Kickstart Lab Not Working, Still Booting Off Of DVD Install

JockVSJockJockVSJock Censorship is Un-AmericanMember Posts: 1,118
I have two RHEL v6 machines that live as VMs in VirtualBox. One is a VSFTP Server (192.168.122.50) and serving up under /var/ftp/pub a kf.cfg file.

The ks.cfg has the following permissions
rw--r--r


From another new RHEL v6 VM, I boot off of the DVD install disc and from the Welcome to Red Hat Enterprise Linux 6.5, I select Install or Upgrade an existing system

Press Tab

Enter the following:
linux ks=ftp://192.168.122.50/pub/ks.cfg

I press enter, and it still boots off of the DVD install disc.

I've disabled IPTables on 192.168.122.50 and still no go.

For networking, I'm using Internal Networking and the name of the Network is rhel6, where all of the RHEL6 test vms live.

I don't have ksvalidator installed either, because I wanted to run a check against the ks.cfg file. I'm not sure where the package lives? Because I don't know if it is an issue with the ks.cfg file or a network issue?
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Comments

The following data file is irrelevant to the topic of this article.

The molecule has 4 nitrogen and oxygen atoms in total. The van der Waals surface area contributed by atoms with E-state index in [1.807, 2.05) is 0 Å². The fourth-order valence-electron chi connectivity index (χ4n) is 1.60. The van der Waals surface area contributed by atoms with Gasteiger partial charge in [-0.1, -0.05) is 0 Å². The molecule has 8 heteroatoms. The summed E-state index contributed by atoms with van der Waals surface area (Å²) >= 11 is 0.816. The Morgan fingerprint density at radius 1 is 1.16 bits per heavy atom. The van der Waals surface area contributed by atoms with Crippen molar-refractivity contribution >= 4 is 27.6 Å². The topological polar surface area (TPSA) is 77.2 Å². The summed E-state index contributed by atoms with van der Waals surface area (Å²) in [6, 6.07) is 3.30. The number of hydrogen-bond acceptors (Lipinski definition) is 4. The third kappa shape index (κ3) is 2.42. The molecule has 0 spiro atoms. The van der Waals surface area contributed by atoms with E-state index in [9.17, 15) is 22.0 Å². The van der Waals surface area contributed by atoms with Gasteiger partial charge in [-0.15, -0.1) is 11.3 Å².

• JockVSJockJockVSJock Censorship is Un-American Member Posts: 1,118
    Just remembered to try http with the following command:
    linux ks=http://192.168.122.50/inst/ks.cfg
    

    Again it goes to boot off of the RHEL ISO, I don't understand why. I really think it is something with the way the networking is setup in VirtualBox. I even tried to setup two NICs, one on the internal network and the other nic on NAT, so it would try to get some sort of IP Address.

    Still no go.
    ***Freedom of Speech, Just Watch What You Say*** Example, Beware of CompTIA Certs (Deleted From Google Cached)

    "Its easier to deceive the masses then to convince the masses that they have been deceived."
    -unknown
  • brombulecbrombulec Senior Member Member Posts: 186 ■■■□□□□□□□
    First of all: the kickstart is a config file, so the system will boot from another source (e.g. DVD) and then reads the configuration file. The system needs network interface (full TCP/IP stack), wget/curl command and a few other things.

    Additionally you can check the following stuff:
    1. Network connectivity (ping, telnet and so on)
    2. Web server configuration (service parameters, status - start/stop, httpd.conf, directory - not file - permissions for apache user)
    3. SELinux configuration (SELinux booleans, permissions for apache user) - you can use "Permissive mode" if you don't have experience with SELinux.

    If you want a FULL booot from network look for a PXE configuration examples - the system will boot from network and there will be no need to use DVD/ISO.
  • JockVSJockJockVSJock Censorship is Un-American Member Posts: 1,118
    I'm kind of getting it to work. If I use the following from the boot/prompt screen:
    vmlinuz initrd=initrd.img ks=http://192.168.122.50/pub/ks.cfg ksdevice=eth0